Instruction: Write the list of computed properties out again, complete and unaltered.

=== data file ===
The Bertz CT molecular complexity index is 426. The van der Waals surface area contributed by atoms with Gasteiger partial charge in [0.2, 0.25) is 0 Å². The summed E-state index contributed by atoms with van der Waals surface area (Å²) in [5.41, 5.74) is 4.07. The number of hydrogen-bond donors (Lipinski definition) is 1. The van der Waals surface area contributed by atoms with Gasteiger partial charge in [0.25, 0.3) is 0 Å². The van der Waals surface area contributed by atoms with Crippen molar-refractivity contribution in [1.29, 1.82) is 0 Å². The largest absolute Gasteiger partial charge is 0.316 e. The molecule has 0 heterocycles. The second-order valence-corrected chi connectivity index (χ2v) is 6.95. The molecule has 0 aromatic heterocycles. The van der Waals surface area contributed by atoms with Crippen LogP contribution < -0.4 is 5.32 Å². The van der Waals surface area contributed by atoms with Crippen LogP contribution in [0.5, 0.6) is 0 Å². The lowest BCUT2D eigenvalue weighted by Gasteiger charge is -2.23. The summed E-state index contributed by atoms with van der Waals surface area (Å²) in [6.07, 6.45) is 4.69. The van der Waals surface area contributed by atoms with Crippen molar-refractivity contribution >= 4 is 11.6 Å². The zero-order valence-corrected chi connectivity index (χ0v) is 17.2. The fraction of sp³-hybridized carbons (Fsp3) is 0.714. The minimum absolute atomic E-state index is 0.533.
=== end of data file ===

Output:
The Bertz CT molecular complexity index is 426. The van der Waals surface area contributed by atoms with Gasteiger partial charge in [0.2, 0.25) is 0 Å². The summed E-state index contributed by atoms with van der Waals surface area (Å²) in [5.41, 5.74) is 4.07. The number of hydrogen-bond donors (Lipinski definition) is 1. The van der Waals surface area contributed by atoms with Gasteiger partial charge in [0.25, 0.3) is 0 Å². The van der Waals surface area contributed by atoms with Crippen molar-refractivity contribution in [1.29, 1.82) is 0 Å². The largest absolute Gasteiger partial charge is 0.316 e. The molecule has 0 heterocycles. The second-order valence-corrected chi connectivity index (χ2v) is 6.95. The molecule has 0 aromatic heterocycles. The van der Waals surface area contributed by atoms with Crippen LogP contribution < -0.4 is 5.32 Å². The van der Waals surface area contributed by atoms with Crippen LogP contribution in [0.5, 0.6) is 0 Å². The lowest BCUT2D eigenvalue weighted by Gasteiger charge is -2.23. The summed E-state index contributed by atoms with van der Waals surface area (Å²) in [6.07, 6.45) is 4.69. The van der Waals surface area contributed by atoms with Crippen molar-refractivity contribution >= 4 is 11.6 Å². The zero-order valence-corrected chi connectivity index (χ0v) is 17.2. The fraction of sp³-hybridized carbons (Fsp3) is 0.714. The minimum absolute atomic E-state index is 0.533.